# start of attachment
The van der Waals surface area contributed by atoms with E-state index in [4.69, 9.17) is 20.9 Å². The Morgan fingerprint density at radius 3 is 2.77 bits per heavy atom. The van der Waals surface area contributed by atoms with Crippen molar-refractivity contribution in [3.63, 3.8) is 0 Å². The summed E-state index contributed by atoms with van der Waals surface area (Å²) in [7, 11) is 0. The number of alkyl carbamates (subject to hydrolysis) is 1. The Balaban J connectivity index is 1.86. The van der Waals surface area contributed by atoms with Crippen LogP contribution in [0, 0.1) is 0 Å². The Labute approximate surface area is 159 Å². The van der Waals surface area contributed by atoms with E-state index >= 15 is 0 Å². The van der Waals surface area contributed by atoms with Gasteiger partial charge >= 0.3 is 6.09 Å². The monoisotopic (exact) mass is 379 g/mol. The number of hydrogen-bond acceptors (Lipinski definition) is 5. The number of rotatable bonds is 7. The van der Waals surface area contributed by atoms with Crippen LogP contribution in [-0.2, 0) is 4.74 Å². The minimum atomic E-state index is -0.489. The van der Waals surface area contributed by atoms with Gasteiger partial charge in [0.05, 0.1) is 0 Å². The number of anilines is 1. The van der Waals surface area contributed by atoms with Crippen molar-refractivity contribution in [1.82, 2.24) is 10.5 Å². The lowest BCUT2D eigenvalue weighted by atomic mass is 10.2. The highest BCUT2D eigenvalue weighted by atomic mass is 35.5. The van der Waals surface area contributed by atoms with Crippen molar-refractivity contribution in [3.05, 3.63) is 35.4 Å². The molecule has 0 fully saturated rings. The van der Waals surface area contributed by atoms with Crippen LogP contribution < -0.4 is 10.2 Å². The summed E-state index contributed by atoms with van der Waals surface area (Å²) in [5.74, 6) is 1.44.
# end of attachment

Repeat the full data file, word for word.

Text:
The van der Waals surface area contributed by atoms with E-state index in [4.69, 9.17) is 20.9 Å². The Morgan fingerprint density at radius 3 is 2.77 bits per heavy atom. The van der Waals surface area contributed by atoms with Crippen molar-refractivity contribution in [3.63, 3.8) is 0 Å². The summed E-state index contributed by atoms with van der Waals surface area (Å²) in [7, 11) is 0. The number of alkyl carbamates (subject to hydrolysis) is 1. The Balaban J connectivity index is 1.86. The van der Waals surface area contributed by atoms with Crippen LogP contribution in [0, 0.1) is 0 Å². The Labute approximate surface area is 159 Å². The van der Waals surface area contributed by atoms with E-state index >= 15 is 0 Å². The van der Waals surface area contributed by atoms with Gasteiger partial charge >= 0.3 is 6.09 Å². The monoisotopic (exact) mass is 379 g/mol. The number of hydrogen-bond acceptors (Lipinski definition) is 5. The number of rotatable bonds is 7. The van der Waals surface area contributed by atoms with Crippen LogP contribution in [-0.2, 0) is 4.74 Å². The minimum atomic E-state index is -0.489. The van der Waals surface area contributed by atoms with Gasteiger partial charge in [0.05, 0.1) is 0 Å². The number of anilines is 1. The van der Waals surface area contributed by atoms with Crippen molar-refractivity contribution in [1.82, 2.24) is 10.5 Å². The lowest BCUT2D eigenvalue weighted by atomic mass is 10.2. The highest BCUT2D eigenvalue weighted by atomic mass is 35.5. The van der Waals surface area contributed by atoms with Crippen molar-refractivity contribution in [3.05, 3.63) is 35.4 Å². The molecule has 0 fully saturated rings. The van der Waals surface area contributed by atoms with Crippen LogP contribution < -0.4 is 10.2 Å². The summed E-state index contributed by atoms with van der Waals surface area (Å²) in [5.74, 6) is 1.44.